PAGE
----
This one is passable, though just a solid okay.  Nothing you wouldn't see coming, really, and there's a bit of a cliche about motorcycle gang members with tattoos.  And that the whole town is scared into silence by these three guys.  Wouldn't they just get ten townspeople together and take care of them?  Guess not.  Anyway, the swampland is used to good (cliche) effect, and it's well-written on the whole.  It's just that what happens and what's said is what you'd expect to happen and what you'd expect to be said.  But still done well, I guess.  Not a big fan of the "this happens then this happens" type of mystery, as the writer never tries to hide the mystery too much, and the bad guys are very clearly bad guys right away, so the suspects aren't the mystery, either.  In fact, there's no mystery to this mystery, but it's readable and you won't be worse off for reading it.  'course, you won't be better off, either, but, hell, at least the title means two or three things at the same time.  Just read it and move on.

    Prayer for Judgment, by Margaret Maron

    This one is a small, impressive little nugget, solved practically between cases in the judge's spare time.  It starts off with a well-written description of North Carolina flowers and scents, which has been done a billion times before in short stories and novels, just change the state.  (It also frequently repeated the word "gardenias," which was discomforting to me as it reminded me of one of Marlon Brando's bald head in the darkness blabberings towards the end of Apocalypse Now.  But that's me; not the writer's fault.)  Anyway, the author tried to glaringly bookend it with a two-sentence mention of the same at the end of the story, and it didn't work.  The whole flower/scent thing is unnecessary at the beginning and at the end.  Luckily, the mystery in the middle is set up as a minor puzzle, and you should be able to follow along and piece it together as the judge does, so that when she pulls apart the curtain at the end, you're nodding along, and satisfied at your own cleverness.  Well-written but for the flower nonsense.  Title sounds like it'll have more gravitas than it actually does, as you're waiting for a double-meaning that never really asserts itself.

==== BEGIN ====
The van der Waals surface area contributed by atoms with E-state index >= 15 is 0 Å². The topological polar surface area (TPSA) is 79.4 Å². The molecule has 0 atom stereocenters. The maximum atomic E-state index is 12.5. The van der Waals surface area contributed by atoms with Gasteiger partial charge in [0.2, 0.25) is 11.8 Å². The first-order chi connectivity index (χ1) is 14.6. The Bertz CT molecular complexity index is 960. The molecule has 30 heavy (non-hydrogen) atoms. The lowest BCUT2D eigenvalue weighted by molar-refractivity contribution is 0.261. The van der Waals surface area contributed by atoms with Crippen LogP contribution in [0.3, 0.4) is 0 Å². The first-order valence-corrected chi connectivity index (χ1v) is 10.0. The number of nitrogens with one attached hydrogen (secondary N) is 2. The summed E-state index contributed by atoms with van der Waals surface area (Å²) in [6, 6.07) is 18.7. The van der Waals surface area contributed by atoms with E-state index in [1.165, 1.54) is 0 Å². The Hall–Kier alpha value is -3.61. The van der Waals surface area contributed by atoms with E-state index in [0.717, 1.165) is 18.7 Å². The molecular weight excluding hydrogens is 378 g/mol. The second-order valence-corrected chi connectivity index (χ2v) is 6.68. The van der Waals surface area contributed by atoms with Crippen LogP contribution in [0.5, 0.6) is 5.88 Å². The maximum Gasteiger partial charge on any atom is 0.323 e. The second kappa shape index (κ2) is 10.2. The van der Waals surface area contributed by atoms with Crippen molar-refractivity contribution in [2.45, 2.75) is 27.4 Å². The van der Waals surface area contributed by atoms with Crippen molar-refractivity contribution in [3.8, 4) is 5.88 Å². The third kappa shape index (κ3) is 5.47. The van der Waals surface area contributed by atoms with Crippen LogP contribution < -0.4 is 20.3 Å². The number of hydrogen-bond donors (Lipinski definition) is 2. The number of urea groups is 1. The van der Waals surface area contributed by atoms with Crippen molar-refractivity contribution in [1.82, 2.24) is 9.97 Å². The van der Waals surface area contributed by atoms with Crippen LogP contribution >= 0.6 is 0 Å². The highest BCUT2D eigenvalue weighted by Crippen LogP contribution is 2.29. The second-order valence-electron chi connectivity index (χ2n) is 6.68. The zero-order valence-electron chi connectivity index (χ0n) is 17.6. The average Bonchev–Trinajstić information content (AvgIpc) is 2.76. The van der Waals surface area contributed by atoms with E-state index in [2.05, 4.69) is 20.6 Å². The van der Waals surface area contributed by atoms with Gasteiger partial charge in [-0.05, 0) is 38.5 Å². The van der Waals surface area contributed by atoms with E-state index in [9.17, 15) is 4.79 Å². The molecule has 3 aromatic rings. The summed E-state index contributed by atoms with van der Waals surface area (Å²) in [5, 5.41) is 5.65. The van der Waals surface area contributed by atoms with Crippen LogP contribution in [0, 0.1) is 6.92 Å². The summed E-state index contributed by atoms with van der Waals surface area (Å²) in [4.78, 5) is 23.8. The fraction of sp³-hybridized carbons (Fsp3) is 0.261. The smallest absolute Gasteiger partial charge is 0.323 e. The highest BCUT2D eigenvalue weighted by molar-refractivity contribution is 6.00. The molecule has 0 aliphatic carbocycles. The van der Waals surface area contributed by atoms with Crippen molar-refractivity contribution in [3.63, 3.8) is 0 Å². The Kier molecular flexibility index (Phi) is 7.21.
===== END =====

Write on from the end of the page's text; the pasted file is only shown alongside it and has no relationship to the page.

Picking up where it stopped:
More to come.

    Thursday, March 8, 2012


    photo: movie poster from Hugo's Wikipedia page